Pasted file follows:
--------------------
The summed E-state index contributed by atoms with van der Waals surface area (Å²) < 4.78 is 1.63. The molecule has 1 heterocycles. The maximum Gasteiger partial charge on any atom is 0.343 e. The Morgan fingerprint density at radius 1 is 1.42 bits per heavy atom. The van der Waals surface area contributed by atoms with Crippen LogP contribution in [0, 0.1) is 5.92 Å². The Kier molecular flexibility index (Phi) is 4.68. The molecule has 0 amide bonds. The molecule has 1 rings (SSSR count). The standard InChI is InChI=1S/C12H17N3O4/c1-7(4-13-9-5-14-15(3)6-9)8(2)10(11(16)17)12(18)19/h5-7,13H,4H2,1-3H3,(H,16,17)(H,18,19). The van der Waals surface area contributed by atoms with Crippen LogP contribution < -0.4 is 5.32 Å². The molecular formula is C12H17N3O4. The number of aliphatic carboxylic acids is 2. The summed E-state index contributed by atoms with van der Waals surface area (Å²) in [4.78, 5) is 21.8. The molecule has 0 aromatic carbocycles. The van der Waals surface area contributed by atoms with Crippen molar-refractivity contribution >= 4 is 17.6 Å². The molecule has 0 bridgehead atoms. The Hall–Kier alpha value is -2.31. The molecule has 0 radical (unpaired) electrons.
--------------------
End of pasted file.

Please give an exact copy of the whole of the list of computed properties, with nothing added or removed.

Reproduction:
The summed E-state index contributed by atoms with van der Waals surface area (Å²) < 4.78 is 1.63. The molecule has 1 heterocycles. The maximum Gasteiger partial charge on any atom is 0.343 e. The Morgan fingerprint density at radius 1 is 1.42 bits per heavy atom. The van der Waals surface area contributed by atoms with Crippen LogP contribution in [0, 0.1) is 5.92 Å². The Kier molecular flexibility index (Phi) is 4.68. The molecule has 0 amide bonds. The molecule has 1 rings (SSSR count). The standard InChI is InChI=1S/C12H17N3O4/c1-7(4-13-9-5-14-15(3)6-9)8(2)10(11(16)17)12(18)19/h5-7,13H,4H2,1-3H3,(H,16,17)(H,18,19). The van der Waals surface area contributed by atoms with Crippen LogP contribution < -0.4 is 5.32 Å². The molecular formula is C12H17N3O4. The number of aliphatic carboxylic acids is 2. The summed E-state index contributed by atoms with van der Waals surface area (Å²) in [4.78, 5) is 21.8. The molecule has 0 aromatic carbocycles. The van der Waals surface area contributed by atoms with Crippen molar-refractivity contribution >= 4 is 17.6 Å². The molecule has 0 bridgehead atoms. The Hall–Kier alpha value is -2.31. The molecule has 0 radical (unpaired) electrons.